Ethereum Plasma Explained
The Ethereum blockchain faces a major scalability issue, hindering its adoption on a global scale due to limitations in speed and capacity. In August 2017, Ethereum co-founder Vitalik Buterin and Joseph Poon proposed the Ethereum Plasma as a solution to this issue. The Plasma concept is a scaling technique for the Ethereum blockchain, similar to the Lightning Network proposed for Bitcoin in 2015 by Joseph Poon and Thaddeus Dryja. However, each has its own mechanisms and particularities. Keep in mind that Plasma is not a project, but an off-chain scaling technique or framework for building scalable applications. Different research groups or companies can implement it in various ways.
How Does Plasma Work?
A framework of secondary chains is the core concept behind the Ethereum Plasma. The aim is to limit the interaction between the secondary chains and the main Ethereum chain as much as possible. To achieve this, the Plasma framework will be set up as a blockchain tree, with smaller chains built on top of the main one, known as Plasma chains or child chains. It is important to note that Plasma chains are different from sidechains.
Smart contracts and Merkle trees are used to construct the Plasma structure, making it possible to create an infinite number of child chains. Each child chain is a miniature version of the Ethereum blockchain. Multiple chains can be built on top of each child chain, creating a tree-like structure.
In essence, every Plasma child chain is a customizable smart contract that operates independently, tailored to different requirements. This implies that the chains can coexist and serve unique purposes. Ultimately, Plasma will enable businesses and organizations to implement various scalable solutions based on their context and needs.
If Plasma is successfully integrated into the Ethereum network, the main chain will be less prone to congestion since each child chain is tailored to work towards specific goals, which may not be linked to the main chain's objectives. Consequently, child chains will relieve the main chain's workload.
The root chain is responsible for securing the communication between the child chains and itself by employing fraud proofs to punish any malicious actors. Each child chain operates independently with its own mechanisms for validating blocks and a particular fraud-proof implementation. These fraud-proof implementations can be built on top of different consensus algorithms such as Proof of Work, Proof of Stake, and Proof of Authority.
The purpose of fraud proofs is to allow users to report dishonest nodes in the event of malicious activity. Users can then protect their funds and exit the transaction, which involves interaction with the main chain. In essence, fraud proofs serve as a mechanism for a Plasma child chain to file a complaint with its parent chain or the root chain in case of any fraudulent behavior.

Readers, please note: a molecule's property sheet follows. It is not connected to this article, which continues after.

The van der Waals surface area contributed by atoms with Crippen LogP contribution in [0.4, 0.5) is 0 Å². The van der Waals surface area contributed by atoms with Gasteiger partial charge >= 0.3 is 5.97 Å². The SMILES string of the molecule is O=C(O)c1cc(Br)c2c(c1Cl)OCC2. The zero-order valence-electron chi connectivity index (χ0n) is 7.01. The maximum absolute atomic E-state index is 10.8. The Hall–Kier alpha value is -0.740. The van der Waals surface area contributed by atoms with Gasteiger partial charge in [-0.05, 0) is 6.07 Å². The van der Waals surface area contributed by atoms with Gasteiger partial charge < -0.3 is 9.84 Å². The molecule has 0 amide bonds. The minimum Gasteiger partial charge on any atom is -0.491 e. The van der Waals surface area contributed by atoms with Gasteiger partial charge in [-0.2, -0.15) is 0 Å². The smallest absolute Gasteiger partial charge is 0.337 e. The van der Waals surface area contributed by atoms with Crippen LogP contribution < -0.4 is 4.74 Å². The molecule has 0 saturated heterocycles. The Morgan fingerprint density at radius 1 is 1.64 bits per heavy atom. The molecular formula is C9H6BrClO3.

One interesting application presented in the Plasma whitepaper is the use of MapReduce computations. These computations are a set of functions that are useful in computing and organizing data across multiple databases. In the case of Plasma, these databases are blockchains, and the tree-like structure of the chains allows for the application of MapReduce. This enables the verification of data within the tree of chains and greatly increases the network's efficiency.
Mass Exit Problem
The possibility of a Mass Exit problem is one of the main concerns associated with the implementation of Plasma. This problem occurs when many users simultaneously attempt to exit their Plasma chain, causing congestion on the root chain. There are various reasons why such a situation could occur, ranging from fraudulent activity to network attacks or other critical failures that may arise in a single Plasma child chain or group of chains.
Plasma is a solution that aims to enhance the performance of Ethereum by creating a tree-like structure of smaller chains. This would reduce the load on the main chain, enabling it to handle more transactions per second. Many research groups are currently testing this hierarchical model of linked blockchains. With proper development, Plasma could improve the efficiency of Ethereum and provide a better framework for decentralized applications. Additionally, this idea may be implemented by other cryptocurrencies to avoid scalability problems.